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British Council’s PRELIM project to support developing countries teach English

On New Year’s Day 2021, a radical education- al experiment began as 17 language centres, all members of the English UK association, began to run virtual English language classes for teachers across 20 developing countries, from Afghanistan to Zambia.

The PRELIM project – short for Partnered Remote Language Improvement – is the brainchild of the British Council’s English for Educational Systems team and is funded by the UK government grant money earmarked for work in the developing world during the financial year ending 1 April 2021. It is designed, according to sources close to the project, to help centres diversify in preparation for the post-pandemic recovery, “because we think the future will not just be business as usual”.

This is not the first time the British Council has put such a project out to tender, but apart from the big teacher-training operators, such as Bell and NILE Norwich (see opposite page), few private language schools have the experience to make a successful bid. Seeing an opportunity to train up more schools to carry out aid work, the Council partnered with the language centre association, English UK, to recruit members to make bids and employed NILE as management consultants to run a community of practice to support participating centres.

Seventeen English UK members put in successful bids, ranging from university language centres, like Sheffield, to boarding schools, like St Clare’s; and from big-name school chains, like Oxford International, to small boutique language schools, like Peartree Language in Cardiff.

“It’s a very cool project,” says English UK’s Tim Barker. “We’ve never done anything like this before, but we hope the experience will lead to more major tenders being broken down into smaller components like this and encourage our members to diversify.”

In another break from business as usual, the British Council devolved the choice of countries and type of projects to the iatefl- affiliated teacher associations around the world. Twenty member associations, from Argentina to Uzbekistan and the Cote D’Ivoire to Vietnam, successfully bid to take part and each successful association was allocated one English UK language centre to work with in designing the project and rolling it out.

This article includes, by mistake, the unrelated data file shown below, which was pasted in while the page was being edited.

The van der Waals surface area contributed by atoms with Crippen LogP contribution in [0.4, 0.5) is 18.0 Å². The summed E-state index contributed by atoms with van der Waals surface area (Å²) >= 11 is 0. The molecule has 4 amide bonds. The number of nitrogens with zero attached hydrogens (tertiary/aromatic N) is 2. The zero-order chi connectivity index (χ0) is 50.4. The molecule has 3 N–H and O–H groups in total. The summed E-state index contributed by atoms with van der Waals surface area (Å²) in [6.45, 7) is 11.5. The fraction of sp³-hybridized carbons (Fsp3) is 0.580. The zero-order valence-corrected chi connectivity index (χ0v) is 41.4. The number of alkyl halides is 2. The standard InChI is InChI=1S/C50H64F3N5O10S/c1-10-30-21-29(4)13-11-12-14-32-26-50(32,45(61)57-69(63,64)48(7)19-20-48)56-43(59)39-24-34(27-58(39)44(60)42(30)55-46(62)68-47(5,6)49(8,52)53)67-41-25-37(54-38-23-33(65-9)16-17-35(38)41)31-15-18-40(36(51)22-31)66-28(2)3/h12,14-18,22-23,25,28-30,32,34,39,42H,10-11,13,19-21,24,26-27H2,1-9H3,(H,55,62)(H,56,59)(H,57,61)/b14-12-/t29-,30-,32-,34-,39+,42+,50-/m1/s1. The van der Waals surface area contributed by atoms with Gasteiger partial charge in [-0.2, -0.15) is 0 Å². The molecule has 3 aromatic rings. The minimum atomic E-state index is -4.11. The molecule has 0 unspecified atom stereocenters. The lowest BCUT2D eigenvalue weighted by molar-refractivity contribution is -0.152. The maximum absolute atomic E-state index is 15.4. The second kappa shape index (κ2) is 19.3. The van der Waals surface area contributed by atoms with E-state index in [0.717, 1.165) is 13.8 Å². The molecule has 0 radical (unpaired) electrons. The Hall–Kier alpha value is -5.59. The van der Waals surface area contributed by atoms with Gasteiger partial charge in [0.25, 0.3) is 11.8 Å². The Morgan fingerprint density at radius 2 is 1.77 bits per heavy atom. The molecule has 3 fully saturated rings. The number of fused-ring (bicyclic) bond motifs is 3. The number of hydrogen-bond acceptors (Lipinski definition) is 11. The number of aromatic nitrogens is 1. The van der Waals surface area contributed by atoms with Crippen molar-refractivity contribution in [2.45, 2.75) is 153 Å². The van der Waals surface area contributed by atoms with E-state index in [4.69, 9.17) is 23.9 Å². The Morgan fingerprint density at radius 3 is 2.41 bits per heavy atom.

This triumvirate of the Council, iatefl and English UK stands out as one of the few examples of co-operation between the industry-focused language school sector and the professionally focused teachers’ association for 20 years. While in the 1980s and 1990s, UK-based EFL forged a cross-sectoral alliance which stormed the world with its then revolutionary communicative methodology, in recent times the industry and the profession have largely drifted apart. In the whole of the UK, only Scotland and the North of England have local teachers’ associations affiliated with iatefl.

Perhaps the most groundbreaking move behind PRELIM is the stepping away from methodology as the answer to improving English teaching in disadvantaged countries, along with the recognition that local teachers’ language levels are one of the main barriers to student language attainment in primary and secondary schools. Also, that local teachers, many of whom may not have studied English at university, gain confidence as teachers.

Iatefl’s chief executive, Jon Burton, said: “Language proficiency is an important requirement for language teachers and a lack of it can affect teachers’ confidence.”

The success of PRELIM, which is being measured carefully, will be judged on its effect on teacher confidence which, studies show, is closely correlated with teacher efficacy.

Of course, the importance of teachers’ language levels has not gone unnoticed in recent years, with country after country testing its teachers’ levels and often failing to see much progress. Countries in the developed world, especially Europe, have turned to private language schools, either local or in the English-speaking world, to boost their teachers’ levels.

Indeed, Spanish language schools report a large market among secondary school subject teachers, subsidised to study English as their school’s teachers adopted CLIL methodology. Many language schools in the UK and Ireland have welcomed European teachers looking to do the same.

Perhaps the middle-income countries will take a leaf out of their book and switch from spending money employing inexperienced native-speaking teachers in their government schools and invest it instead on sending their teachers abroad to improve their language skills.

In the near future, the biggest market for a declining adult sector may well be teaching English teachers and teachers who need to teach in English.

Participating English teachers’ associations are:

Afghanistan, Argentina, Bangladesh, Brazil, Cameroon, Cote d’Ivoire, Cuba, Georgia, Guinea Bissau, Honduras, India, Indonesia, Nicaragua, Pakistan, Palestine, Serbia, Thailand, Uzbekistan, Vietnam and Zambia.

Participating English UK members:

University of Sheffield ELTC, St Clare’s Oxford, New College Group, Bell Educational Services Ltd, CELT Centres for ELT Cardiff, Language United Ltd, IH Bristol, IH London, Inlingua Cheltenham, Lewis School of English, Anglia Ruskin University, Oxford International Education Group, Peartree Language, LILA Liverpool, Centre for English Studies, Wimbledon School of English, and Celtic English Academy.

Image courtesy of TRAN PHU ON UNSPLASH
Melanie Butler
Melanie Butler
Melanie started teaching EFL in Iran in 1975. She worked for the BBC World Service, Pearson/Longman and MET magazine before taking over at the Gazette in 1987 and also launching Study Travel magazine. Educated in ten schools in seven countries, she speaks fluent French and Spanish and rather rusty Italian.
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